Once upon a time, small male children played with toy guns. These toys were often made of metal rather than plastic, and were sometimes quite accurate replicas of the hardware seen on television westerns, or in movies and TV shows about spies, soldiers or police officers.
These kids would play Cops & Robbers, Cowboys & Indians, and Armies, gleefully running around the house and garden ‘shooting’ each other (and passing strangers) and then acting out lengthy death scenes that would put to shame most of the Royal Shakespearean Company.
Often they would even use caps to add an audible touch of authenticity.
But even though the majority of these children did not grow up to be mass murderers, serial killers, homicidal maniacs or psychotic snipers, the last decades of the 20th Century saw a rise in power of the politically correct watchdogs and moral guardians, and suddenly the toy guns began to disappear.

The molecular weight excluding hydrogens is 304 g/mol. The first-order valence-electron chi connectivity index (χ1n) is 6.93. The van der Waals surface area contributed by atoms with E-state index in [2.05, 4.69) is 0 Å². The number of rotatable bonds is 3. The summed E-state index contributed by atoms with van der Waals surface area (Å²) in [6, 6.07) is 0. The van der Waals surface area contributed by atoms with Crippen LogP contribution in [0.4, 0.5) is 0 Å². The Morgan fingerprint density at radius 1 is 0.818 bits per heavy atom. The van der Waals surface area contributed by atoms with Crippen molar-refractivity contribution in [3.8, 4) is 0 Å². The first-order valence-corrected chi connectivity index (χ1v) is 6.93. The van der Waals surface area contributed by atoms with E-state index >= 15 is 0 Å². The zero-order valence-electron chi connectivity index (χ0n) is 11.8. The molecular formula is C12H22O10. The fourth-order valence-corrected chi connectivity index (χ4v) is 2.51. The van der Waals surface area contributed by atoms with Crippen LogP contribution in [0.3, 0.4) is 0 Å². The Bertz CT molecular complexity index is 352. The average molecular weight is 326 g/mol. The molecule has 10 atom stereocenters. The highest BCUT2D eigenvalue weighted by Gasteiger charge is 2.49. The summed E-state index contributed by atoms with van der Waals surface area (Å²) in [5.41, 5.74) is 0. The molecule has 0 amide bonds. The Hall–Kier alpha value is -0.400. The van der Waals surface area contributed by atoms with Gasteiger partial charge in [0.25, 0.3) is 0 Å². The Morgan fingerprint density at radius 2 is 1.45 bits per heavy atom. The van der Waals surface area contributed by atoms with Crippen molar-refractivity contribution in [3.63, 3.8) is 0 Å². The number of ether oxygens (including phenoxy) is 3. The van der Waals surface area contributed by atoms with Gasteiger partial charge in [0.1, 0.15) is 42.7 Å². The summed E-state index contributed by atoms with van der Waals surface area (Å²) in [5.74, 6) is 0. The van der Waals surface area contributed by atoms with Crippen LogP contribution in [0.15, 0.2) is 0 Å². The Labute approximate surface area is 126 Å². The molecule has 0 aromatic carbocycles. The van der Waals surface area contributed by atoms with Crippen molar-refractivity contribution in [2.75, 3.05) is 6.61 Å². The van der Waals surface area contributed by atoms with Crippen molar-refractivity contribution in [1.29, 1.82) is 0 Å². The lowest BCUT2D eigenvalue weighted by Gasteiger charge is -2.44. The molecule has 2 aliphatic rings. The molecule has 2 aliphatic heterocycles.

At first it was just the realistic-looking toy guns which fell out of favour. Toy guns were still made, but exclusively of plastic, and in garish fluorescent colours instead.
This was primarily a reaction to the increasing use of replica or toy weapons in real-life hold-ups and seemed a reasonable step.
By the late 80s/early 90s though, it was considered politically incorrect to allow your children to play with toy guns (or weapons of any kind) – even lime green pistols or glow-in-the-dark orange rifles.